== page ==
The Day I Had to Use My “Active Shooter” Training

Posted on Categories Blog The Day I Had to Use My “Active Shooter” Training Click To Tweet

active-shooter-response-HR-trainingIt was just a typical Monday in a typical high-rise office building.  I had a 10 a.m. meeting with a new client to assist with some new hires and onboarding.  As I was typing an employee’s name and date of hire into the system, it happened.  The president of the company came into the conference room and said the words no one ever thinks they’ll actually hear: “I need everyone to remain calm and come with me; shots have been fired in the building.”

Just six weeks ago, I had been sitting in an Active Shooter training course Staff One HR was hosting.  I was paying attention, but also keeping an eye on the clock and thinking of all the other things I could be doing.  This “active shooter” thing would never happen in our building.  I politely listened, took a few notes and then went back to my office to work on a client’s handbook.  Never in a million years would I have thought that I would need that incredibly valuable information!

Six weeks later, I found myself in the very situation I never thought could happen to me.  And I was TERRIFIED.  Yet somehow there was clarity; I knew exactly what to do.  I calmly told everyone that I had been trained for this type of situation and immediately began directing the employees into a dark copy/supply room.  I hear myself telling them to close, lock, and barricade the door with a filing cabinet.  To my surprise, I continued delivering calm, precise instructions to the group—keep the lights off, turn your phones to “do not disturb”, remain silent, and if you must talk, whisper.  When they clear our floor, put your phones away—an object in your hand could look like a gun to a police officer, etc.  Everything that I learned in the training that I only half paid attention to, I put to use.

After the fact, we found out the incident had taken place three floors below our suite.  An employee shot and killed a supervisor and then turned the gun on himself. It was definitely a scary situation, and one I would never want anyone to have to go through, but had my company not conducted active shooter training just a few weeks prior, I would have been that much more terrified and unable to offer any kind of help to those around me.

The Department of Homeland Security [DHS] defines an active shooter as an individual actively engaged in killing or attempting to kill people in a confined and populated area; in many cases, there is no pattern or method to their selection of victims.  Active shooter situations are unpredictable and evolve quickly.

In order to meet the OSHA’s General Duty Clause, companies should be prepared to protect their employees from potential workplace violence should it occur.  One way to do this would be through Active Shooter Training for all employees.  This should give employees specific procedures when faced with an active shooter or aggressive intruder situation.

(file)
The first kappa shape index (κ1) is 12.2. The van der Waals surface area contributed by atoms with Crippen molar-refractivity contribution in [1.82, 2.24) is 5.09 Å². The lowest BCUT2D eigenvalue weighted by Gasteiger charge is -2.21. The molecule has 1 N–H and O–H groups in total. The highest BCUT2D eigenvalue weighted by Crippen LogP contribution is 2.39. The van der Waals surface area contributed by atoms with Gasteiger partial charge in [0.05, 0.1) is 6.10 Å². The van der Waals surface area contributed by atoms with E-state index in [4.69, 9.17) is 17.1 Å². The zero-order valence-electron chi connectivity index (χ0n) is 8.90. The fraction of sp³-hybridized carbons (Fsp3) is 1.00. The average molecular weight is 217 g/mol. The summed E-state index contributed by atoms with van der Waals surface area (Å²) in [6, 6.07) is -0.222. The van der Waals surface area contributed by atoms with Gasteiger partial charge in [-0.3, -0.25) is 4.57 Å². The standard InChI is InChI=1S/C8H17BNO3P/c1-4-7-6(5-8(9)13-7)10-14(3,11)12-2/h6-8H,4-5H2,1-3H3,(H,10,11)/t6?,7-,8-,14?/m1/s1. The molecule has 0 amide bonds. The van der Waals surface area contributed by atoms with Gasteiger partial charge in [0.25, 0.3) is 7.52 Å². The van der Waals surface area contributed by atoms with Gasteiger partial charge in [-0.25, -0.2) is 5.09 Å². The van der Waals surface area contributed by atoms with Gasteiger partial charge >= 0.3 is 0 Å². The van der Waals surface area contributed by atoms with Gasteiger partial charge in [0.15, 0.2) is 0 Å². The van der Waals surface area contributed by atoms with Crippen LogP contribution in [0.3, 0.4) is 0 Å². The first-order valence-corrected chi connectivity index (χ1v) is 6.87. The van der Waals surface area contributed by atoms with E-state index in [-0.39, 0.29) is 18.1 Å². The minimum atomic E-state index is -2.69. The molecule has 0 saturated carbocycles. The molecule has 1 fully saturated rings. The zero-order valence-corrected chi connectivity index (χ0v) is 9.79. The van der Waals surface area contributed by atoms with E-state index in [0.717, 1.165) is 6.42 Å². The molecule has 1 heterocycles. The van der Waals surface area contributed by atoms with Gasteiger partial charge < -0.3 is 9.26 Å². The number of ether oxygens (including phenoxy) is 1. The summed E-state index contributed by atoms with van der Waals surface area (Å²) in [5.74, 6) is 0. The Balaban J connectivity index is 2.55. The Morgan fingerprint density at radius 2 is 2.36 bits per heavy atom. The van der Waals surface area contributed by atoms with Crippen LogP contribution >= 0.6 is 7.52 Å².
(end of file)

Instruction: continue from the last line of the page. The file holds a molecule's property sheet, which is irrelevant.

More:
If you are a Staff One HR client, you may reach out to your HR Manager to schedule this training for you and your employees.  Here are a few topics we discuss:

  • When to evacuate and how to do so
  • When to stay put and find a safe place to hide
  • As a last resort, how to take action against the active shooter
  • What to do when Law Enforcement arrives

Some Related Facts

  • A study of active shooter incidents between 2000 and 2013 conducted by Federal Bureau of Investigation (FBI) showed that there were 160 active shooter incidents from during that time. Of those 160 incidents, 1,043 people were either killed or wounded.
  • The study also showed that there is a steady rise in the number of events per year. In the first half of the years studied, the average annual number of incidents was 6.4, but that average rose in the second half of the study to 16.4—more than one incident per month.
  • Study results also indicated of the 45.6% of the 160—occurred in an environment related to commerce (Companies and shopping centers/malls). The second most common incident locations were in educational environments (24.4%), and the study results established that some of these incidents involved some of the highest casualty numbers.

Unfortunately, active shooter incidents are occurring more frequently.  It’s important to be prepared, giving yourself the best chance of survival and escape, and allowing you to assist others.  I’m thankful for my training, and the way I was able to share it.

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